Setting Up a Tarp

I am a recent convert to sleeping in shelters when backpacking on long distance trails. Before that, I would always bring an enclosed single person shelter, like a hammock or a tarptent, but 4+ inches of rain on Vermont's Long Trail over a three day period changed my mind. Trust me, you can adapt to the invasion of your private space and snorers when it is raining cats and dogs. Plus the rain acts like a big white noise generator.

Even if you plan on staying in shelters, it is important to bring along a fall back shelter system in case a shelter or hut is already full or if you run out of gas between between shelters. I'm addressing this by bringing a tarp, which will let me shave some additional weight of my gear list, trading in a 28 oz tent for an 11 oz tarp and a 3 oz bug net. This is a big weight reduction for me and will bring my base pack weight under 11 lbs.

I've been using tarps for a few years as a component of my Hennessey Hammock sleep system so I already own a few. But, the following video from Mike Lummio at bushcraftnorthwe st.com provides some great tips about how to set up a tarp on the ground. For me, Mike's use of a standalone ridge line and prussic knots is great advice which I'm going to implement on my next section hike when I have some time to kill at a shelter and can sit around and set up the knots. The prussic knots also prevent water from running down the ridgeline and dripping onto you when it is raining.

Do you sleep under a tarp regularly? What kind of tarp do you use?

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5 Responses to Setting Up a Tarp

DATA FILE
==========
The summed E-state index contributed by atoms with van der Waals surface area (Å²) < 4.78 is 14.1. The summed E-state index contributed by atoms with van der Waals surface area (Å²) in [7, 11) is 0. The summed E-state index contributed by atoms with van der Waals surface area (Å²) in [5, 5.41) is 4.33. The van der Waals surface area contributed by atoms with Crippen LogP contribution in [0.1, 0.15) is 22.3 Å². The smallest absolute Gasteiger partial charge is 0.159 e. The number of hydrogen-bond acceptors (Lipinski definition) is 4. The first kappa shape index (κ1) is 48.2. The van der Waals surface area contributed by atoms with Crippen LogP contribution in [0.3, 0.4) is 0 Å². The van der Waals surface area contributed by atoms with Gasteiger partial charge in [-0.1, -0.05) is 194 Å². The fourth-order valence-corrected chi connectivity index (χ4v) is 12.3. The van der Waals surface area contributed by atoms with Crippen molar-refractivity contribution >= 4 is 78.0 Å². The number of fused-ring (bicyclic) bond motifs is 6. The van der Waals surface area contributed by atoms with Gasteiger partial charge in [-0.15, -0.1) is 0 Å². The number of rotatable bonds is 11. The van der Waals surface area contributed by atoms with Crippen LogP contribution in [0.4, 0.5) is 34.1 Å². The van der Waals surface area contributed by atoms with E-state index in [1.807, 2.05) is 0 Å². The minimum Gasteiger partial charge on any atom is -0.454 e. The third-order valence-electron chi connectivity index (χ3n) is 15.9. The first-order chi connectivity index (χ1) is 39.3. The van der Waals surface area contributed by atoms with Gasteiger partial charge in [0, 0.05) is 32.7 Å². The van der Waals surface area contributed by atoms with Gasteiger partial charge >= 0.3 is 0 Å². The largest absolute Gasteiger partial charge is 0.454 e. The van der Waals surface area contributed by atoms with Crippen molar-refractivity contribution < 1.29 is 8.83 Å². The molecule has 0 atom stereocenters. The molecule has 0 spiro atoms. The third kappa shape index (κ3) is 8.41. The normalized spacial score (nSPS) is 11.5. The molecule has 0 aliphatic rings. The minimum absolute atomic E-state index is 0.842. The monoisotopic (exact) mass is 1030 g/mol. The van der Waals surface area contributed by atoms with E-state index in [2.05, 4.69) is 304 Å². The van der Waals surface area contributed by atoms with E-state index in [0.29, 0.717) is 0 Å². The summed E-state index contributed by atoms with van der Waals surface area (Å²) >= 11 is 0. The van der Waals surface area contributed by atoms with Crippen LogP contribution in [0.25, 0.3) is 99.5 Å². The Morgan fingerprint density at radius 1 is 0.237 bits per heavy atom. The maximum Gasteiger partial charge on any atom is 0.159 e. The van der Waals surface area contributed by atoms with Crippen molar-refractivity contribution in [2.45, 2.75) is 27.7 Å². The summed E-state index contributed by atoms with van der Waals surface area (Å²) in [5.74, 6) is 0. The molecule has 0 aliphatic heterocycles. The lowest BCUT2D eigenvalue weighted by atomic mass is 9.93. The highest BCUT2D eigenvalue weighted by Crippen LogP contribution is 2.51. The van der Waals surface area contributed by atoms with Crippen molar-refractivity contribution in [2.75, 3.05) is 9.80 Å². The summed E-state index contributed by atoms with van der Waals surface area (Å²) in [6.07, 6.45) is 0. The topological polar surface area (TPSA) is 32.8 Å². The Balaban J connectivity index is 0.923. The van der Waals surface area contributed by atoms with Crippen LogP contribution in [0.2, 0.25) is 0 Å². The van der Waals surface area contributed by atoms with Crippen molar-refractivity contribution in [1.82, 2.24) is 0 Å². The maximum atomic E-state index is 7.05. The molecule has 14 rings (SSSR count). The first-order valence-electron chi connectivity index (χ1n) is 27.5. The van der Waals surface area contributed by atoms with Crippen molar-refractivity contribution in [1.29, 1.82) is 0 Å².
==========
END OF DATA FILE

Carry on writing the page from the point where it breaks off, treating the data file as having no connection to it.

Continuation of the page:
1. Mungo July 13, 2008 at 5:27 am #

    Hello,

    I've used a tarp (set up as I show here: http://mungobah.blogspot.com/2007/10/how-to-make-… in cool weather, but as the warmth comes, and the bugs follow, I'm divided as to whether I should bring a tarp or a tent. If I had a good bug net to easily arrange inside the tarp, then I'd go light-weight. But I've not come across any good instructions on how to do this…

    Cheers,

    Mungo

  2. Hot Springs Guy July 13, 2008 at 3:50 pm #

    Killer topic! I backpack in the northwest regularly, and have learned the hard way to always prepare for rain. My tarp methodology needs serious refining!

  3. Frank July 14, 2008 at 2:41 am #

    Only slept under a tarp a couple of times.One issue in the areas I go is a lack of trees LOL

    We posted on our blog here: http://frankinoz.blogspot.com/2007/07/wow-always-… about making a tarp into a tent (using a treking pole.)

    This is the direct link to You Tube – http://www.youtube.com/watch?v=MkBeZqXU4zk

  4. Earlylite July 14, 2008 at 8:44 pm #

    Mungo – I just bought a 3oz bug net from Gossamer gear for $30 that was recommended by my tarp camping friend Quoddy. All you need to hang it is some kind of sewn in loop on the inside ceiling of your tarp that you can hang it from. I'll be testing it out this weekend, but it looks like a sure thing.

  5. Hilltopper July 24, 2009 at 6:54 am #

    Consider a head bug net for tarp camping. This is every bit as light weight and can be far cheaper than a Gossamer or similar manufacturer. I found a no see um mesh head net for only $3 at Dicks Sporting Goods. It works just as well, with no need for an extra line or loop or anything.

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